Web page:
Women in Saudi Arabia, one of the world's most conservative societies, still have to buy their intimate clothing from male clerks, despite several petitions and two government decrees ordering businesses to hire women.
In an effort to enforce the regulations, the Labor Ministry threatened on July 11 to close any lingerie shops that failed to replace all male staff within six months.
"We read about the order in newspapers but we did not receive any instructions (from management)... This plan can work but not at the speed they are expecting. The women have to be trained from scratch," said Tarek, a store manager at a lingerie shop in Jeddah.
In Saudi Arabia's conservative society, where religious police patrol the streets to enforce segregation of the sexes, women are not allowed to work in public places where they have contact with men, such as sale clerks or cashiers.
Shops that hire females must bear the cost of training them, cover their display windows to block the view into the stores and hire a male security guard, for at least 3,500 riyals ($930) a month, during work hours to keep men from entering.
One of Saudi Arabia's leading lingerie brands, Nayomi, made the switch after the first government decree was issued in 2004, staffing their 45 stores with female clerks only to revert to male employees a year later.
"In 2004, we implemented the order and hired women ... we faced a lot of problems," said a manager at Nayomi, who asked not to be identified. "The experience lasted about a year and we lost a lot of money, over 10 million riyals."
'Many women embarrassed'
Poor sales owing to a lack of male customers, the high cost of ensuring security, the inability to lure customers with a window display and the reluctance of some women employees to work late shifts in a country where shops stay open until 11 pm led to the losses.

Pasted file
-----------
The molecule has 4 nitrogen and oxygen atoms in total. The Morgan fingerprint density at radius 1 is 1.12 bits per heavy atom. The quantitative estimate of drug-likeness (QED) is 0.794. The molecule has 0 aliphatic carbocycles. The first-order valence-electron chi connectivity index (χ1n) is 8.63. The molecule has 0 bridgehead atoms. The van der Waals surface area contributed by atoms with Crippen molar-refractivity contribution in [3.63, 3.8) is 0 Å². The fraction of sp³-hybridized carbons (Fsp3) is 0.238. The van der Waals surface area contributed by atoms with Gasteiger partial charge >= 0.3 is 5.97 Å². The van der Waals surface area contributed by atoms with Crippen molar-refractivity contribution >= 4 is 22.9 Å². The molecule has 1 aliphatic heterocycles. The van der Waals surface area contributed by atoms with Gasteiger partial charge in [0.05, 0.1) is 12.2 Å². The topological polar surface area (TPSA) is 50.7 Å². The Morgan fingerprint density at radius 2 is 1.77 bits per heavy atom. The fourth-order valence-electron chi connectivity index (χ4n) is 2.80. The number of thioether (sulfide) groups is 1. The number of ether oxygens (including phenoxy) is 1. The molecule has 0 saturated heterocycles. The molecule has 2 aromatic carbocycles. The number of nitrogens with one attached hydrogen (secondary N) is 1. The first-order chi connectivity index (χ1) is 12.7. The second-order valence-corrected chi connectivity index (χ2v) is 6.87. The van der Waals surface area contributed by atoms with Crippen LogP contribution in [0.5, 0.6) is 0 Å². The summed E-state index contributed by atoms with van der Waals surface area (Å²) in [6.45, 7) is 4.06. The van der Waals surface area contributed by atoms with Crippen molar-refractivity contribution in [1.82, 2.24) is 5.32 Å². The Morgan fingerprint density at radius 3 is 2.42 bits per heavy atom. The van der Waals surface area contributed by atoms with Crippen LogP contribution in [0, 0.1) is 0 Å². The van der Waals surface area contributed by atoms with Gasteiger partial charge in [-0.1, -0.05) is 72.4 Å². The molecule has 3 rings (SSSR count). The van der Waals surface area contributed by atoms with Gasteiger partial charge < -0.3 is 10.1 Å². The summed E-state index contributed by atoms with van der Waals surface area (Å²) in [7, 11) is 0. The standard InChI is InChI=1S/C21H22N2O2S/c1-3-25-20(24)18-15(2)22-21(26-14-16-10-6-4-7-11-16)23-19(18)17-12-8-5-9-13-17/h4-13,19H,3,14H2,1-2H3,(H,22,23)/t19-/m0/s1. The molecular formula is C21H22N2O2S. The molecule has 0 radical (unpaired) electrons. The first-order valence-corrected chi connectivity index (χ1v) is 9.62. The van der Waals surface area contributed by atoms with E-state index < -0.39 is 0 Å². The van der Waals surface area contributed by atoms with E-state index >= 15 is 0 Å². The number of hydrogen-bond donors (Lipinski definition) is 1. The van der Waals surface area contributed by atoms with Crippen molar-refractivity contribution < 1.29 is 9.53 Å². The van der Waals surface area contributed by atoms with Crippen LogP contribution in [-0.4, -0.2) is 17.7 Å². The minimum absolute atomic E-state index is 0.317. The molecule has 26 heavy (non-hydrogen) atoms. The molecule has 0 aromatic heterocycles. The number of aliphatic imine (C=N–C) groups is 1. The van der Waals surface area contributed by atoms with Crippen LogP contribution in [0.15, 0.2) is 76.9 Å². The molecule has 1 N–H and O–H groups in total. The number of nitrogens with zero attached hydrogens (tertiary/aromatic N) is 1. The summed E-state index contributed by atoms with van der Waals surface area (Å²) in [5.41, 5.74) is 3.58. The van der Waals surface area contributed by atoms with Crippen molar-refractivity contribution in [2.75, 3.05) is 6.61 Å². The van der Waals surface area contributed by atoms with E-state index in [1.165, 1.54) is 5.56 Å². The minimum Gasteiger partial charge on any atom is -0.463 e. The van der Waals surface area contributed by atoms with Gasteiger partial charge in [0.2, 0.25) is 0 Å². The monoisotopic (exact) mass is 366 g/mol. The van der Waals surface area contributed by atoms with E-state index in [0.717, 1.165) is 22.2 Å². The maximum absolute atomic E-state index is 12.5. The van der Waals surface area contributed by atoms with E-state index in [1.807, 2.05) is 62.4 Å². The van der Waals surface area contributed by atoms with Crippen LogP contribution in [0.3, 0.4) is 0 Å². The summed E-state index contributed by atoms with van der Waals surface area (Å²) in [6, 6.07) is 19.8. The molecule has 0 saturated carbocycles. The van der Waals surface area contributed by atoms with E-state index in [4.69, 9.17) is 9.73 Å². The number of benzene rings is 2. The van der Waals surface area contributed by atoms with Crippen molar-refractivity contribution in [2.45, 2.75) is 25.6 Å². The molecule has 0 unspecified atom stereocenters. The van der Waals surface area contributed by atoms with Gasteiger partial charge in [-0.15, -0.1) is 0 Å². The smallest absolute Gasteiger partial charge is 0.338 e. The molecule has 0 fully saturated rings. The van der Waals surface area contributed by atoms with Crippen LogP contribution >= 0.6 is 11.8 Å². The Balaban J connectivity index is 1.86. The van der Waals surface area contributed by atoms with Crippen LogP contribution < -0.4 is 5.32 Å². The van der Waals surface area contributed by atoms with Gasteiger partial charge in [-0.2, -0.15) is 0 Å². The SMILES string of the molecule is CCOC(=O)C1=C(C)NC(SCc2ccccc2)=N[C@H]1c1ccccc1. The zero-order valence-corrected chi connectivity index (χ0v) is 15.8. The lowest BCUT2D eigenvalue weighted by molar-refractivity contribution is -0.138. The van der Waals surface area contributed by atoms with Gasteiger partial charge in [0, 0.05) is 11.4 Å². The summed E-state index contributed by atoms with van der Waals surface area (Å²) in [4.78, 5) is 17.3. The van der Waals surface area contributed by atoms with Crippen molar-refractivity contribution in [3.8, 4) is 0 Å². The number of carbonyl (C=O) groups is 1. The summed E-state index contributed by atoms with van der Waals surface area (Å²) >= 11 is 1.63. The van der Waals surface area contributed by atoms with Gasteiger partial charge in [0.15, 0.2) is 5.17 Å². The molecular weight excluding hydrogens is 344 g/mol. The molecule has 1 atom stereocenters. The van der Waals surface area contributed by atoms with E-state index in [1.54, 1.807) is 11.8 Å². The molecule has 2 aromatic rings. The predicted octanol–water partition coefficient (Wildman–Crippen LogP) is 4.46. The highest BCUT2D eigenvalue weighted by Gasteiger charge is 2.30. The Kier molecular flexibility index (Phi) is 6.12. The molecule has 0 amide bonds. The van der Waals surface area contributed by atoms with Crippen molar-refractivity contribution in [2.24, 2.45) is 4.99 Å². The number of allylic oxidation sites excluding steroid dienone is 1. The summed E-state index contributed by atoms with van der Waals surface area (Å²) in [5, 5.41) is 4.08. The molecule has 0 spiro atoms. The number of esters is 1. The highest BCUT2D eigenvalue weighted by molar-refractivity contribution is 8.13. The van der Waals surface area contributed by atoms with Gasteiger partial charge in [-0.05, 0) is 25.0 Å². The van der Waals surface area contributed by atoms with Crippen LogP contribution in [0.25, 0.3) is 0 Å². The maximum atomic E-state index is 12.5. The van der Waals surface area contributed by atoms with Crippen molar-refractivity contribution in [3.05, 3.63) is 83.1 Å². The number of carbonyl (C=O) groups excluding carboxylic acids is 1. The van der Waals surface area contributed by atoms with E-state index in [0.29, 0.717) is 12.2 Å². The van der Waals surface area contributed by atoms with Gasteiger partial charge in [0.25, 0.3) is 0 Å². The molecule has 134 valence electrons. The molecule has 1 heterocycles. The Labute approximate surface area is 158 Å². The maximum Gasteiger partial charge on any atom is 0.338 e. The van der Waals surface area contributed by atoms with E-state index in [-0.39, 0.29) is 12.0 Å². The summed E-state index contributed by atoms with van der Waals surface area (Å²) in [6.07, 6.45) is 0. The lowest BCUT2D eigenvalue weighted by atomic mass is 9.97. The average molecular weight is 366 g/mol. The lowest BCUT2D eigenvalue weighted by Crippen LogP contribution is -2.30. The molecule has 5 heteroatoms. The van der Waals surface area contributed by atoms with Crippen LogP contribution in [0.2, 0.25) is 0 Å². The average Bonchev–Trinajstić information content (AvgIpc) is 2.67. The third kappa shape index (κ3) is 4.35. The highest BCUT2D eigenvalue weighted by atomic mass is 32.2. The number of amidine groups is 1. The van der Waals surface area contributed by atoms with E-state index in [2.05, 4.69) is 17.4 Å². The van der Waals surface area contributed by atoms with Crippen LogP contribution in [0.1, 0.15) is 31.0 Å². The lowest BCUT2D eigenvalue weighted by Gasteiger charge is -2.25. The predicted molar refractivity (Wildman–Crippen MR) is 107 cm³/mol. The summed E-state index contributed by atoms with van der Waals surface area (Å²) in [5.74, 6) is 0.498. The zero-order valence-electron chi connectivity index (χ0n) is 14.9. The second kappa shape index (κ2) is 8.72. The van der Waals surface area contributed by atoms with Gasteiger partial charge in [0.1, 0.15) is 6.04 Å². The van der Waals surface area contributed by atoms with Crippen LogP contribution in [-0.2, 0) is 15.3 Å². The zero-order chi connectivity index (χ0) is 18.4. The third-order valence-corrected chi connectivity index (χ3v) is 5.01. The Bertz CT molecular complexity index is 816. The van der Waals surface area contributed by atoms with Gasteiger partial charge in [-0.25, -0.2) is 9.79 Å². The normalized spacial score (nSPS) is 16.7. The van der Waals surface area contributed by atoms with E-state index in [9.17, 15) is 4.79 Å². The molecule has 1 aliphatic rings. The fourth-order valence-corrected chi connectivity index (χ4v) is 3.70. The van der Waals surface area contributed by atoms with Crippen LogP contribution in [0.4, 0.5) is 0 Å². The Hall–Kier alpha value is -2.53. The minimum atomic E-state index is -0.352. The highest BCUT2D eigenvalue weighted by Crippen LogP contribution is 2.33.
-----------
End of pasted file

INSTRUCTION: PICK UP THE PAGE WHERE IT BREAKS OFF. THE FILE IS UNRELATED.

The Nayomi manager estimated that a switch to women only staff now would cost over 2 million riyals.
Pressure to hire women is driven by growing unemployment among the 18 million Saudis. Unemployment reached 10% in 2010 but for women the rate is estimated around 28%.
While many lingerie shops are not taking the threat too seriously, a small number have begun preparations.
The Fawaz Abdulaziz Al Hokair Group, which has 400 male employees in its three lingerie brands throughout the kingdom, has started training 200 females to take over their stores soon.
"We have joined with a private company to train the women. There are no trained women here because they did not work in that field before," said Ahmad Sheikh El Shabab, brand manager of La Senza, one of Al Hokair's lingerie brands in Saudi Arabia.
"The decision is great because worldwide the lingerie shops are managed by women, and that is how it should be especially in this conservative country. Many women get embarrassed buying these things from men," he said.
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